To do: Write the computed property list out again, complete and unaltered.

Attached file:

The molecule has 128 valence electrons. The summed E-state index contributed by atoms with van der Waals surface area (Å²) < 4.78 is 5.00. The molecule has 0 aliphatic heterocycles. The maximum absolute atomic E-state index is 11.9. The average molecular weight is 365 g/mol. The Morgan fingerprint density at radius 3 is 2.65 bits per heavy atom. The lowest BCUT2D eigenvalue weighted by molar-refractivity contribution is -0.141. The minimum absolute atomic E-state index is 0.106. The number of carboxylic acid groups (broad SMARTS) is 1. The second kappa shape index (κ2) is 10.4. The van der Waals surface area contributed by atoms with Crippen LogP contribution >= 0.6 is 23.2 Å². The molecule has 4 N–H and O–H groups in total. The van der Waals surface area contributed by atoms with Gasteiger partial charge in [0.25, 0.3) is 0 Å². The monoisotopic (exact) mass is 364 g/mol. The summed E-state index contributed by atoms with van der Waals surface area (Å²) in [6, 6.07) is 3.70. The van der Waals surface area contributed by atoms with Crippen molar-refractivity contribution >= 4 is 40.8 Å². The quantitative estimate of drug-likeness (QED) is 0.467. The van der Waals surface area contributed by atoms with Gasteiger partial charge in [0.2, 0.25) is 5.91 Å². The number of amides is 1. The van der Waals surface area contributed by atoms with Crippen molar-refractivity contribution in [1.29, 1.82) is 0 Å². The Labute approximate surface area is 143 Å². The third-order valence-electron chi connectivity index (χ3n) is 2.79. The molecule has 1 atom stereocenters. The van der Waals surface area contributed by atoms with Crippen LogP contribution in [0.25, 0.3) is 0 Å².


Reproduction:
The molecule has 128 valence electrons. The summed E-state index contributed by atoms with van der Waals surface area (Å²) < 4.78 is 5.00. The molecule has 0 aliphatic heterocycles. The maximum absolute atomic E-state index is 11.9. The average molecular weight is 365 g/mol. The Morgan fingerprint density at radius 3 is 2.65 bits per heavy atom. The lowest BCUT2D eigenvalue weighted by molar-refractivity contribution is -0.141. The minimum absolute atomic E-state index is 0.106. The number of carboxylic acid groups (broad SMARTS) is 1. The second kappa shape index (κ2) is 10.4. The van der Waals surface area contributed by atoms with Crippen LogP contribution >= 0.6 is 23.2 Å². The molecule has 4 N–H and O–H groups in total. The van der Waals surface area contributed by atoms with Gasteiger partial charge in [0.25, 0.3) is 0 Å². The monoisotopic (exact) mass is 364 g/mol. The summed E-state index contributed by atoms with van der Waals surface area (Å²) in [6, 6.07) is 3.70. The van der Waals surface area contributed by atoms with Crippen molar-refractivity contribution >= 4 is 40.8 Å². The quantitative estimate of drug-likeness (QED) is 0.467. The van der Waals surface area contributed by atoms with Gasteiger partial charge in [0.2, 0.25) is 5.91 Å². The number of amides is 1. The van der Waals surface area contributed by atoms with Crippen molar-refractivity contribution in [1.29, 1.82) is 0 Å². The Labute approximate surface area is 143 Å². The third-order valence-electron chi connectivity index (χ3n) is 2.79. The molecule has 1 atom stereocenters. The van der Waals surface area contributed by atoms with Crippen LogP contribution in [0.25, 0.3) is 0 Å².